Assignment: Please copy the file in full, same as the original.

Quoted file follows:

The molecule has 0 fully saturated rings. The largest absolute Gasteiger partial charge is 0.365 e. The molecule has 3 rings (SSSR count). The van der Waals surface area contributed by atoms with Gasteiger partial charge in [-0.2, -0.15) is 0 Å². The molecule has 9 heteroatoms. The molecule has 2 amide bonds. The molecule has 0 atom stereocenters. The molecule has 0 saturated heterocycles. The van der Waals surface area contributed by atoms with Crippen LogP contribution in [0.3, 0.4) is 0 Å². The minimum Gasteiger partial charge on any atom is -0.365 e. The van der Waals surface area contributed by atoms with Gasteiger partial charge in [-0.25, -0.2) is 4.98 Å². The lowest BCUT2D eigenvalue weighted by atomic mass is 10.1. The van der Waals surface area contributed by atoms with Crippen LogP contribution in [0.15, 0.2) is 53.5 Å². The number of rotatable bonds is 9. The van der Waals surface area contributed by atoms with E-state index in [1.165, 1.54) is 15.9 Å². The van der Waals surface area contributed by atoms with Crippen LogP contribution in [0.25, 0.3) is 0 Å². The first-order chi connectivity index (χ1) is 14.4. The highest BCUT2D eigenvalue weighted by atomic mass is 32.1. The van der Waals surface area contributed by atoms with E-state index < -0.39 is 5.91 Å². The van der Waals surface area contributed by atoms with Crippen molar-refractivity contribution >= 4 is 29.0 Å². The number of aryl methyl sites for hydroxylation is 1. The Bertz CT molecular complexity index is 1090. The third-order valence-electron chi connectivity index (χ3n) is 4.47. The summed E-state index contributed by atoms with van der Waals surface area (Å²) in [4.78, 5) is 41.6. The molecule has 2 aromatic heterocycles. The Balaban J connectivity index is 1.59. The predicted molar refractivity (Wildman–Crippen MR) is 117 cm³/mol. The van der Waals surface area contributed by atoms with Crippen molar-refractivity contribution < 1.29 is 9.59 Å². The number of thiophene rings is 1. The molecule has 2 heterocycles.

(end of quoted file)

The molecule has 0 fully saturated rings. The largest absolute Gasteiger partial charge is 0.365 e. The molecule has 3 rings (SSSR count). The van der Waals surface area contributed by atoms with Gasteiger partial charge in [-0.2, -0.15) is 0 Å². The molecule has 9 heteroatoms. The molecule has 2 amide bonds. The molecule has 0 atom stereocenters. The molecule has 0 saturated heterocycles. The van der Waals surface area contributed by atoms with Crippen LogP contribution in [0.3, 0.4) is 0 Å². The minimum Gasteiger partial charge on any atom is -0.365 e. The van der Waals surface area contributed by atoms with Gasteiger partial charge in [-0.25, -0.2) is 4.98 Å². The lowest BCUT2D eigenvalue weighted by atomic mass is 10.1. The van der Waals surface area contributed by atoms with Crippen LogP contribution in [0.15, 0.2) is 53.5 Å². The number of rotatable bonds is 9. The van der Waals surface area contributed by atoms with E-state index in [1.165, 1.54) is 15.9 Å². The van der Waals surface area contributed by atoms with Crippen LogP contribution in [0.25, 0.3) is 0 Å². The first-order chi connectivity index (χ1) is 14.4. The highest BCUT2D eigenvalue weighted by atomic mass is 32.1. The van der Waals surface area contributed by atoms with E-state index < -0.39 is 5.91 Å². The van der Waals surface area contributed by atoms with Crippen molar-refractivity contribution >= 4 is 29.0 Å². The number of aryl methyl sites for hydroxylation is 1. The Bertz CT molecular complexity index is 1090. The third-order valence-electron chi connectivity index (χ3n) is 4.47. The summed E-state index contributed by atoms with van der Waals surface area (Å²) in [4.78, 5) is 41.6. The molecule has 2 aromatic heterocycles. The Balaban J connectivity index is 1.59. The predicted molar refractivity (Wildman–Crippen MR) is 117 cm³/mol. The van der Waals surface area contributed by atoms with Crippen molar-refractivity contribution < 1.29 is 9.59 Å². The number of thiophene rings is 1. The molecule has 2 heterocycles.